Day Seven: Je Suis Charlie.

In Mourning.

In Mourning.

Mrs Playmo left home with a band-roll and two pencils last night. She asked me to help her to put the pencils upright in the grass, then taped her message to them and asked me to take the picture.

Playmobilia doesn’t have this kind of bad guy. There are pirates, and warriors, and Greeks in strappy sandals toting shields and arrows, and Amanda Shacklebottom, who goes for dates with other people’s husbands. But only Policemen have guns on Playmo Street. Nobody has ever been worried about a fundamentalist with a Kalashnikov pelting into their office and shooting everyone in sight.

When the two terrorists came out of Charlie Hebdo’s premises, they crowed that they had avenged their prophet and that Charlie Hebdo was dead. They could not be further from the truth. What Charlie Hebdo stood for is more alive than it ever was before. Did they really think that killing people could restrain freedom of expression? The exact opposite has happened. Pencils and pens were immediately unsheathed and social networks overflowed with cartoons that condemned and mocked their behavior. An overwhelming sea of support for France rose in countries all around the world. Three words, “Je suis Charlie”, were translated into a multitude of languages and so many black and white copies of it were printed that the shops will be out of new cartridges next week.

The staff at Charlie Hebdo were armed with nothing more than pencils, yet pencils appear to be a far more effective weapon than guns in the fight for democracy and freedom of expression. Snap it in two, and we will sharpen each part and continue drawing.

At the aptly named Place de la Liberté this evening, the mayor of our little village was visibly moved to see the number of inhabitants who had turned out in memory of the victims at Charlie Hebdo. Hundreds of them. School children, their parents, their grandparents, all holding signs and candles. The retired lady beside me was close to tears. She told me that her husband could not bring himself to attend; he was still affected after being in the train that was blown up by Carlos in 1983. But she was there to show terrorism that it could not win. Proof that humans are resilient and determined in the face of brutality.

The terrorists wanted to bring France to its knees, but they have achieved exactly the opposite. The French are standing tall, united and determined that terrorism will not result in a meltdown of the principles on which its society is built. I am proud to live here.

Aux crayons, citoyens! Take up your pencils… and fight against intolerance.

 

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Day Six: Feeling Small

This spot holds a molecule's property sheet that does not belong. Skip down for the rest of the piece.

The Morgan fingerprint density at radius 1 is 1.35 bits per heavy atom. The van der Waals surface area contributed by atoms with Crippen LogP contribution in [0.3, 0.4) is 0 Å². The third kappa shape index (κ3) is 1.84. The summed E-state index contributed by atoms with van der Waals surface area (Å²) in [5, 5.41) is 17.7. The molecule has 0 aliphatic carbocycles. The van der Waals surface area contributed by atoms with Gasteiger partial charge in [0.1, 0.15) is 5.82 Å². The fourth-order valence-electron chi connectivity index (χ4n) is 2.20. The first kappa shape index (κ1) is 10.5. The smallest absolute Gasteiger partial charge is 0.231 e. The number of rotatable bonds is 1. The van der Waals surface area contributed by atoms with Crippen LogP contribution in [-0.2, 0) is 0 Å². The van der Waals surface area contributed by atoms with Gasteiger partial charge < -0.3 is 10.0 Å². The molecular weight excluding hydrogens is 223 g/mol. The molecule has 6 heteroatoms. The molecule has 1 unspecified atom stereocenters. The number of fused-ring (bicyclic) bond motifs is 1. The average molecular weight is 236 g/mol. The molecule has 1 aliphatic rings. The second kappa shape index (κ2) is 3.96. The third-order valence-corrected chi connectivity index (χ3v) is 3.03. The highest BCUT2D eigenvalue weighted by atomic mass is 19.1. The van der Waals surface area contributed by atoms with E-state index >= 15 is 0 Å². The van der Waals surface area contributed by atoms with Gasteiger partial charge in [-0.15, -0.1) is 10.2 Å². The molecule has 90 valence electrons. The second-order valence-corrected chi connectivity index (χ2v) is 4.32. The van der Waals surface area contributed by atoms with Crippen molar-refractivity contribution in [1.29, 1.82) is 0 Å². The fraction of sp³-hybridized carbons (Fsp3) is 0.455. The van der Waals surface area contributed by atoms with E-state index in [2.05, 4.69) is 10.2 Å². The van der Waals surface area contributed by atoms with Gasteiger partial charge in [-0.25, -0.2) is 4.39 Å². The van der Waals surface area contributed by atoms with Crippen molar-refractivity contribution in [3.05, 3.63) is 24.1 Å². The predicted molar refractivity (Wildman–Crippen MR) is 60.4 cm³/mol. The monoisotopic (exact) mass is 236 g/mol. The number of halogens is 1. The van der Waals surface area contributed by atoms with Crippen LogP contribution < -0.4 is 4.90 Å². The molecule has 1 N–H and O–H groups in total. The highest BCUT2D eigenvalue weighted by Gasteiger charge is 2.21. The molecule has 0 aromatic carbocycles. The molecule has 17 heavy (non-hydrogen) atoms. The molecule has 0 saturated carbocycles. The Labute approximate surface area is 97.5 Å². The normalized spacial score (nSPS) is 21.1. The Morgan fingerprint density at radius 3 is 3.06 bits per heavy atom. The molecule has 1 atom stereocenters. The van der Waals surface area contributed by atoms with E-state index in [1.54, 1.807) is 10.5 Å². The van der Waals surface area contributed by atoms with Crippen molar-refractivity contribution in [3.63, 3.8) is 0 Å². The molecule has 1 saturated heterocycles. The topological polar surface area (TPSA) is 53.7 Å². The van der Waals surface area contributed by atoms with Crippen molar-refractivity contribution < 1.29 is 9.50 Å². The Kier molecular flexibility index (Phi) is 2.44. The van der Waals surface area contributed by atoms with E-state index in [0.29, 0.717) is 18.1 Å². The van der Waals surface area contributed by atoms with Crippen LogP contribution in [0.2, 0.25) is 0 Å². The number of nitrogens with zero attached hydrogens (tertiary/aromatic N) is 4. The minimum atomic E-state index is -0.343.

"As a tear rolled down Mrs Playmo's cheek, I realized that she  was a romantic at heart."

“As a tear rolled down Mrs Playmo’s cheek, I realized that she was a romantic at heart.”

We were late leaving the house yesterday, and the sun was setting as we hit midpoint in our daily walk. The colour of the sky slowly built up from apricot, to salmon, to vibrant orange and pink tones, and Mrs Playmo scaled the nearest tree and settled on a branch to  admire the view.

The black silhouettes of the motionless trees contrasted starkly with the breathtaking hues behind them. Mountains cut a soft line across the tableau. The birds had stopped chirping. Then Mrs Playmo’s voice cut through the silence:

“I’m a Playmo, and you’re a human. But we are both tiny compared to all that, aren’t we?” She extended a claw to show the spectacular sunset. “Sunsets make me want to cry. I will never see the same sunset twice; each is unique. Just like us. And like us, this one will only live once. How long will I remember it? Maybe until another one, bigger and better, comes along, dethroning this one. Such a waste. And one day, without knowing it, I will see my last sunset. This is the last sunset for somebody, somewhere. That makes me so sad.”

Smelly dog wriggled impatiently at my side, but I was fascinated. There was more inside that hollow Playmo head than I had imagined.

She wriggled down the trunk, dragged her dress back down to her knees, and wiped her nose on Smelly Dog’s fur. “Right, let’s go. Don’t want to be bumping into Marcel in the dark, now, do we?”

Day Five: The Cabbage Patch

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“After several rehearsals, Mme Playmo gave up on the idea of dancing with a cabbage leaf stuck down the back of her knickers. Even with her eyes half closed, it looked nothing like those feathers at the Moulin Rouge.”

On day five of the Outdoor Challenge, we wandered past a vegetable patch. Mrs Playmo climbed into a cabbage, and with a lot of grunting ripped off a leaf. She proceeded to stuff it down the back of her corset, and after wriggling uncomfortably for five minutes she pulled it out and gave up. “It looks nothing like the feathers at the Moulin Rouge!” she grumbled, pulling her dress back on and stomping out into the sun. “I’ll have to think of something better”. I suggested her feather duster, and she immediately perked up.

Affaire à suivre….

 

 

Day Four: All Roads Lead to Roam.

"Mrs Playmo sold the incriminating evidence to the local ecologists. Marcel the mechanic was going to stop burning those tyres in the countryside sooner than he had anticipated."

“Mrs Playmo sold the incriminating evidence to the local ecologists. Marcel the mechanic was going to stop burning those tyres in the countryside sooner than he had anticipated.”